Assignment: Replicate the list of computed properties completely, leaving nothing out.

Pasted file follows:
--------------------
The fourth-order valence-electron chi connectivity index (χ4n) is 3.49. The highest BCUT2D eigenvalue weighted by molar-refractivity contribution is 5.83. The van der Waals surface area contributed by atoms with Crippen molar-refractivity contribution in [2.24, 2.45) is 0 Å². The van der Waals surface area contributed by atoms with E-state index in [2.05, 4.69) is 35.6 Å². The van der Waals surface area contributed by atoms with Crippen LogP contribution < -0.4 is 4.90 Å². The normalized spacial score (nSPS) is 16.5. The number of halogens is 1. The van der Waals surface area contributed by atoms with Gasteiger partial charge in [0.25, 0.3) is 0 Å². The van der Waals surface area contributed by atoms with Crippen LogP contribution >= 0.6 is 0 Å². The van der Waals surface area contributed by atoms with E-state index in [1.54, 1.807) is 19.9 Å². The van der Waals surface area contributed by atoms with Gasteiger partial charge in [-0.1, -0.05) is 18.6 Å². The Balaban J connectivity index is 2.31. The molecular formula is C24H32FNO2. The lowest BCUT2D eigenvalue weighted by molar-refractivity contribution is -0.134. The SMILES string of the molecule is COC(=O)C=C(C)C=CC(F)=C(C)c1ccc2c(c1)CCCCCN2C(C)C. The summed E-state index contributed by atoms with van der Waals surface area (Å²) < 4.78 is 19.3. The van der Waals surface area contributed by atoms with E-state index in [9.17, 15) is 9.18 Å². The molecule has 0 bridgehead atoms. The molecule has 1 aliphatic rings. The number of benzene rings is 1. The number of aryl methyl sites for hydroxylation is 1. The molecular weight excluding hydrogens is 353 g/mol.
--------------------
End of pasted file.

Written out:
The fourth-order valence-electron chi connectivity index (χ4n) is 3.49. The highest BCUT2D eigenvalue weighted by molar-refractivity contribution is 5.83. The van der Waals surface area contributed by atoms with Crippen molar-refractivity contribution in [2.24, 2.45) is 0 Å². The van der Waals surface area contributed by atoms with E-state index in [2.05, 4.69) is 35.6 Å². The van der Waals surface area contributed by atoms with Crippen LogP contribution < -0.4 is 4.90 Å². The normalized spacial score (nSPS) is 16.5. The number of halogens is 1. The van der Waals surface area contributed by atoms with Gasteiger partial charge in [0.25, 0.3) is 0 Å². The van der Waals surface area contributed by atoms with Crippen LogP contribution >= 0.6 is 0 Å². The van der Waals surface area contributed by atoms with E-state index in [1.54, 1.807) is 19.9 Å². The van der Waals surface area contributed by atoms with Gasteiger partial charge in [-0.1, -0.05) is 18.6 Å². The Balaban J connectivity index is 2.31. The molecular formula is C24H32FNO2. The lowest BCUT2D eigenvalue weighted by molar-refractivity contribution is -0.134. The SMILES string of the molecule is COC(=O)C=C(C)C=CC(F)=C(C)c1ccc2c(c1)CCCCCN2C(C)C. The summed E-state index contributed by atoms with van der Waals surface area (Å²) < 4.78 is 19.3. The van der Waals surface area contributed by atoms with E-state index in [9.17, 15) is 9.18 Å². The molecule has 0 bridgehead atoms. The molecule has 1 aliphatic rings. The number of benzene rings is 1. The number of aryl methyl sites for hydroxylation is 1. The molecular weight excluding hydrogens is 353 g/mol.